Second, manufacturing and hiring data remain robust. While the economy is almost entirely open, lifting the remaining COVID-19 restrictions could provide an additional boost.

Finally, corporate America has shown remarkable resilience, despite COVID shutdowns and input pricing pressures. After many companies saw record profits in 2021, forecasters expect another year of growth. Moreover, because many companies believe they can pass higher prices to consumers, analysts have recently raised their forecasts for 2022, after initially cutting estimates.

But while forecasted earnings are robust, the stock market has not kept pace. This disconnect could be a positive signal for market growth.


Source: Bloomberg, L.P.

Midterm elections tend to correlate with solid second-half stock performance

Midterm elections occur during year two of a presidential term. In that year, the U.S. stock market tends to have a significant intrayear pullback. For example, the chart below shows the S&P 500’s average quarterly performance from 1950 through 2021 during four-year presidential terms. The average decline of 17% for the S&P 500 during year two for any given four-year presidential term marks the worst year in a term. In addition, the first half of year two tends to be weak. But, the second half, especially the fourth quarter, has historically been strong and usually precedes the best-performing year within a presidential term—year three.


Source: LPL Research. The modern design of the S&P 500 was launched in 1957. Prior performance incorporates its predecessor index.

The U.S. market experienced a maximum drawdown of 13% through the first quarter of 2022.5 Even though it’s recently recovered some of its losses, the S&P 500 remains down for the year.6

Will history repeat?

These three charts are just a few of many that may help investors learn from past markets and try to predict what may happen in the near-term future. Like with any new data, we think that these may offer additional perspectives on a highly complex short-term market puzzle.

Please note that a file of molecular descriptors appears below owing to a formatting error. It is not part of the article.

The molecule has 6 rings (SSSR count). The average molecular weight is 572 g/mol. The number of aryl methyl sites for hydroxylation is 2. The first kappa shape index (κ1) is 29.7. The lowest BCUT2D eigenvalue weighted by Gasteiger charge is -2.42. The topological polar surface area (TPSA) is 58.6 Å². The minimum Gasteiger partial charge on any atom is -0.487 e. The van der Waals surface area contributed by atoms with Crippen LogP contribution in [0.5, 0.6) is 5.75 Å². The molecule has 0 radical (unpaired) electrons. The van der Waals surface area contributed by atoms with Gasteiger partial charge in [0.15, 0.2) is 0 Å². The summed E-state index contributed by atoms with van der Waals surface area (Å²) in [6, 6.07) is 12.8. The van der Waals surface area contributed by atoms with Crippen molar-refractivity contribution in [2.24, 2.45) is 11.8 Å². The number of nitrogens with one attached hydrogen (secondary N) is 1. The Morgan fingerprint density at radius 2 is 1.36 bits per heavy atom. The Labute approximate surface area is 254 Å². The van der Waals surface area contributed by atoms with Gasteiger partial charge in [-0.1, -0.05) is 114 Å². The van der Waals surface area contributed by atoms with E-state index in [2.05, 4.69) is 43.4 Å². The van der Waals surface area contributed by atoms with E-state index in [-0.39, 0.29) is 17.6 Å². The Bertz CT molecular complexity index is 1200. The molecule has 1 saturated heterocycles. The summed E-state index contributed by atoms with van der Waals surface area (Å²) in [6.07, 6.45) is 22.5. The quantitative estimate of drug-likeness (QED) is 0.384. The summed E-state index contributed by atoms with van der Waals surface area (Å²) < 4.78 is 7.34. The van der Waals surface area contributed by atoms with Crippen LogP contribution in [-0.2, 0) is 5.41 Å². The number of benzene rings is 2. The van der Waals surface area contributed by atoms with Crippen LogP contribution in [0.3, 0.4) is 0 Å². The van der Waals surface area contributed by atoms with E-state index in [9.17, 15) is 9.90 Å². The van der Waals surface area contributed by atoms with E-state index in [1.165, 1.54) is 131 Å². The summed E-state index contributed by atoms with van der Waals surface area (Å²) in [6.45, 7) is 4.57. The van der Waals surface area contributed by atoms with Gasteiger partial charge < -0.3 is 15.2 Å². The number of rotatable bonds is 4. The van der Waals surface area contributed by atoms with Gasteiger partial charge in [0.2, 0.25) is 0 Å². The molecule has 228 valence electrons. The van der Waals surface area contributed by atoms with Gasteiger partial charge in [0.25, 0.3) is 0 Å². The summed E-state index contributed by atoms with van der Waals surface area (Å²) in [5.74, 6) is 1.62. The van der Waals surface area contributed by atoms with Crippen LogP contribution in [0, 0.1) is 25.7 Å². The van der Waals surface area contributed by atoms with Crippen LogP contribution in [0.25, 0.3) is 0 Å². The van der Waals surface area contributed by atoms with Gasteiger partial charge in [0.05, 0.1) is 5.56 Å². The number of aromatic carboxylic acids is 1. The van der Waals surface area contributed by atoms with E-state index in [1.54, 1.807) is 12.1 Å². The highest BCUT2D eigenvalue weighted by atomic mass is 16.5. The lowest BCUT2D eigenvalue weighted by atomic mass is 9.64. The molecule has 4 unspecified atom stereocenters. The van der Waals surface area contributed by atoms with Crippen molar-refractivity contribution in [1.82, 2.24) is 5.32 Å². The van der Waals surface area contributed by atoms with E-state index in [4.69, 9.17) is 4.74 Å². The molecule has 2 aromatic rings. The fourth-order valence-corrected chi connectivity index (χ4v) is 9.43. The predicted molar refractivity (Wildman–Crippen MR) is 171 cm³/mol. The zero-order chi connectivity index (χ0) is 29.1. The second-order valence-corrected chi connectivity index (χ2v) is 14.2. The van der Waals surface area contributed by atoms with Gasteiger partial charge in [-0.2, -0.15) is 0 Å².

But when you zoom out and look at the long term, these data become less meaningful. Short-term blips tend to smooth over time and drive what we believe to be the most compelling chart to observe—the long-term performance of the S&P 500.


Source: macrotrends.net Data for the S&P 500 Index from January 1, 1928, through March 28, 2022. The month-end closing value represents the price.

We believe quality companies with a loyal and growing customer base, such that they can command higher prices, win through competitive advantages, and prosper without relying on cheap debt, drive this upward trend. Through these fundamental drivers, we think a company has the potential to win in the long run while minimizing volatility, regardless of who’s in Washington, the recent inflation reading, or the Fed’s change to monetary policy.

So will history repeat in the short term? Possibly. But we're not hanging our hats on that hope! Instead, we feel confident that the companies we own have the potential to forge their path forward for years to come.

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1Bloomberg Finance, L.P., F.S. Investments, as of February 18, 2022

2Real estate data reflects only 2004 and 2015.

3Bloomberg.com, Mar. 22, 2022.

4Philadelphiafed.org, Feb. 11, 2o22.Trend growth rate from 2010-2019 was between 2%-3%. This trend data omits 2020 and 2021 data due to the impacts of COVID-19.

5Data through March 28, 2022, for the S&P 500 Index.